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November 03, 2010

Re-posting: Pheasant, shallot, cider, burning oak leaves

Chef Achatz was on Martha Stewart this morning, and demonstrated how to make this dish.  So, I thought I'd take this opportunity to repost my original recounting of making this amazing bite of food ... and encourage you to give it a try. 

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Original Post Date: November 9, 2009

Last year at about this time, Alinea co-owner Nick Kokonas' two sons (then five-and-a-half and nine years old) made this dish in response to two gals from the Chicago Reader trying to make the dish and not faring all too well.  Nick posted a video of it on YouTube, and it's fantastic.

Back then, I was only a few weeks into this project and wasn't quite ready to tackle this dish, but I remember thinking, if two adorable little pipsqueaks could make this dish with such great ease, I'm sure I can.  And then, a few months later, I did a different dish featuring something gelatinous, battered, and deep-fried, with a creative skewer, and we all remember how well that turned out.

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Ah yes, the Sweet Potato, brown sugar, bourbon, blah blah blah Cockup of 2009.  Ugh.  Give me a minute to re-suppress that memory. Okay.  Whew.  That feels better.

I hoped with every molecule of my being that the same thing wouldn't happen again, because I didn't want to be pwned by the Kokonas Kids.  Humiliating!

Cross your fingers.

Because the cider gel needed time to set, and because if I screwed it up, I wanted a second chance at making it, that's the first thing I worked on.  I peeled and cored three medium-sized Granny Smith apples, and put them in a saucepan with cider, salt, and agar agar, and brought it all to a simmer.

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I simmered it over medium heat for about 15-20 minutes, stirring every five minutes or so.

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I transferred this mixture to the blender, and blended it until it was completely smooth.  I strained it through a chinois into a plastic wrap-lined 4x4" Rubbermaid storage container (it was the closest thing I had to a 4x6" pan) and let it set for 2 hours in the refrigerator.

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Next, I roasted the shallots.  Just like the Kokonas Kids (and papa), I've never seen a grey shallot, so I just used regular ones.  I tossed them with grapeseed oil and salt and put them in a shallow, oven-safe saute pan in the oven for an hour.

 

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Probably coulda just done them in foil with the oil and the salt, but dadgumit, I was gonna follow exactly what the book said to do.  While the shallots roasted, I prepped the pheasant.  The recipe calls for a bone-in pheasant breast, which I suppose I could've ordered from D'Artagnan or Fossil Farms, but my local Asian grocery store carries MacFarlane pheasant every fall, so I bought a whole one and broke it down myself.  It's amazing what one can do with a pair of kitchen shears and a little practice on a whole chicken every few weeks:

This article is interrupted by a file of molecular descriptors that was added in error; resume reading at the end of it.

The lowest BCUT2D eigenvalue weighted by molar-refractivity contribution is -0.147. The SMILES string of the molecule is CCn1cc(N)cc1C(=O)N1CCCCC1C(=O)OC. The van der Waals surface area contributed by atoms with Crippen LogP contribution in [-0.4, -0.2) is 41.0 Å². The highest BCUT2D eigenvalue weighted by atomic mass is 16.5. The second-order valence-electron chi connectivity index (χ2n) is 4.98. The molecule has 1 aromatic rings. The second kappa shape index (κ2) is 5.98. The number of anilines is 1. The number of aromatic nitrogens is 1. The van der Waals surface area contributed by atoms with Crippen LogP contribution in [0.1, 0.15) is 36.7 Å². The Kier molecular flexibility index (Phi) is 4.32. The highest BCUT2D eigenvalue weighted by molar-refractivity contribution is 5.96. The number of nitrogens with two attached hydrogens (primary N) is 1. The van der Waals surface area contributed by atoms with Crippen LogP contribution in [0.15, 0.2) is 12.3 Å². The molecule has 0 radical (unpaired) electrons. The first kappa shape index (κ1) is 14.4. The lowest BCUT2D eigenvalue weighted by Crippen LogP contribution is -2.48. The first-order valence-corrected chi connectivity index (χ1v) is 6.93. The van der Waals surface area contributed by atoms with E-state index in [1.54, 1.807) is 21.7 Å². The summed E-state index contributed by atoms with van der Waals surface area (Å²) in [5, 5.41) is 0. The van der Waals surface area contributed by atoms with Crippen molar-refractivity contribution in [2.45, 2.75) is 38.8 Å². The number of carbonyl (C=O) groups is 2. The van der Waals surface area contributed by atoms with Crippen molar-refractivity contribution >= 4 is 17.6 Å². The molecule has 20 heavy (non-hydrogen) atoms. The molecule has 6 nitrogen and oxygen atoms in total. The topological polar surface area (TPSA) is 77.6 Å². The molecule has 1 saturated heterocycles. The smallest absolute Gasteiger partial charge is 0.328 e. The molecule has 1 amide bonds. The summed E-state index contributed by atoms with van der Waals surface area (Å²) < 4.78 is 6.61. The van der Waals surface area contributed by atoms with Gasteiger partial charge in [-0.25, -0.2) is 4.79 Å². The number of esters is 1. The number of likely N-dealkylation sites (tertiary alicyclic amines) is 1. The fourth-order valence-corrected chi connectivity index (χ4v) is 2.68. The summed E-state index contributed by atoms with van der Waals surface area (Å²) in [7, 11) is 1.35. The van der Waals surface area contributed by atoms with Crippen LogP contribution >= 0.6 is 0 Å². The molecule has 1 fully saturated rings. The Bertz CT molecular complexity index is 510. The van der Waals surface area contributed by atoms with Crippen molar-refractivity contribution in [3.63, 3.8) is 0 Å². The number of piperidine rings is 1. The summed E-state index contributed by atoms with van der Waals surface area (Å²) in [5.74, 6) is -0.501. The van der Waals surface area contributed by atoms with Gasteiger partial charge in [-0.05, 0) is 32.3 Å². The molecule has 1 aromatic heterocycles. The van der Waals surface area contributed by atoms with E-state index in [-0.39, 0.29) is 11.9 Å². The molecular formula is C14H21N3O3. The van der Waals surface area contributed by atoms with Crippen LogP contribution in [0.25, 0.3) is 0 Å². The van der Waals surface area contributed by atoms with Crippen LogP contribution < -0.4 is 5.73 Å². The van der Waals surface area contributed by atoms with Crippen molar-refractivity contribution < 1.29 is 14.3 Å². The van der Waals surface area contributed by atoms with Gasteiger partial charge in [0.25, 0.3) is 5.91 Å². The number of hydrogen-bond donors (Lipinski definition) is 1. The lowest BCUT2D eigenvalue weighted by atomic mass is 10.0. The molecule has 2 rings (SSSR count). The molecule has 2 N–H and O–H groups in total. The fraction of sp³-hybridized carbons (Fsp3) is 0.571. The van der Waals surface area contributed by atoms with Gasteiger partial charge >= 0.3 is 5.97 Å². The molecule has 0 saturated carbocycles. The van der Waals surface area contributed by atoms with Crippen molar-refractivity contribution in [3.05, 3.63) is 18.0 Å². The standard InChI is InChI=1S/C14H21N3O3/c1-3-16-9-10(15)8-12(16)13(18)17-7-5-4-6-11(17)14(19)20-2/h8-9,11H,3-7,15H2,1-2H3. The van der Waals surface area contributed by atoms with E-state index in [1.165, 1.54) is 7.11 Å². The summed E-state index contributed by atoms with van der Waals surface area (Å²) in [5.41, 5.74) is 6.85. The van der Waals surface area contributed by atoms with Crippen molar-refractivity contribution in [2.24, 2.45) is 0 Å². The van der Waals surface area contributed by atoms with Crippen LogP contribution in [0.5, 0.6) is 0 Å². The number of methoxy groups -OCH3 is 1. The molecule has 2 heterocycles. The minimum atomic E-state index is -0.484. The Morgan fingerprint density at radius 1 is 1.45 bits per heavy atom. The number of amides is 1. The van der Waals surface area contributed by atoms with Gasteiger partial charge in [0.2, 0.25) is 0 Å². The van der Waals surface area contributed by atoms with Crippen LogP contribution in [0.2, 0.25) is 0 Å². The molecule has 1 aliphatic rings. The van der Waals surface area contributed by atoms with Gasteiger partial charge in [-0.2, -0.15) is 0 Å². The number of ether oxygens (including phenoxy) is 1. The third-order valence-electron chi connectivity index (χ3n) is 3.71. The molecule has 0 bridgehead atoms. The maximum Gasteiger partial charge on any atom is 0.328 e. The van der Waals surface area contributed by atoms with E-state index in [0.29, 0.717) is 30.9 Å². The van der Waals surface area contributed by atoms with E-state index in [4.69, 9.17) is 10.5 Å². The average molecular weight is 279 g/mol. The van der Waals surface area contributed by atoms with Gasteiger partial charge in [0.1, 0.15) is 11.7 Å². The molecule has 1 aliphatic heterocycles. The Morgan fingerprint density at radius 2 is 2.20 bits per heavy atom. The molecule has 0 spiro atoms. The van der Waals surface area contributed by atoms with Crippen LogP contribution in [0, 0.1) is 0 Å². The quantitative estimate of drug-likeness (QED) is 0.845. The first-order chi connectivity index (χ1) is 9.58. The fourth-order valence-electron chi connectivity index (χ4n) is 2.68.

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I saved the rest of the carcass in the freezer -- I'll roast the legs and then make stock out of the bones later this week.

I put the breast (with skin on) in a Ziploc bag with butter, thyme, bay leaf, salt and pepper, and squeezed out as much air as I could.

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I cooked it en sous vide using my immersion circulator at 160F/71C for 25 minutes, then plunged the bag into an ice-water bath for 20 minutes to halt the cooking process.

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I removed the pheasant breast from the bag and cut it into 1x1" cubes, which I covered with a damp paper towel and stored in the fridge until I was ready to finish the dish.

 

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By this time, the shallots had cooled off enough for me to remove their outer skin. They seemed a bit soft to me when I unwrapped them, so I stored them whole in a plastic container in the fridge and let them cool a bit more before I cut them for skewering.

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I have a big, hundred-year-old pin oak tree in my back yard.  It provides an amazing amount of shade in the summer, and an amazing amount of acorns that bonk you on the head in the fall.

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Trouble is, this oak tree's leaves stay green as they dry, and almost overnight turn brown before falling to the ground.  So, while I wish I had lovely yellow, orange, or red leaves to work with, I made do with nearly-dried-out-and-days-away-from-turning-brown leaves:

 

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I whittled the ends with a vegetable peeler:

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Time to finish the dish.

Onto the end of each skewer went a bit of shallot, then a cider gel cube, then a pheasant cube:

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I seasoned it with salt and pepper:

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Next, I dredged each skewer with rice flour, tapping off the excess:

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Then, I dunked it into a gluten-free tempura batter (recipe at the end of the post, if you're interested):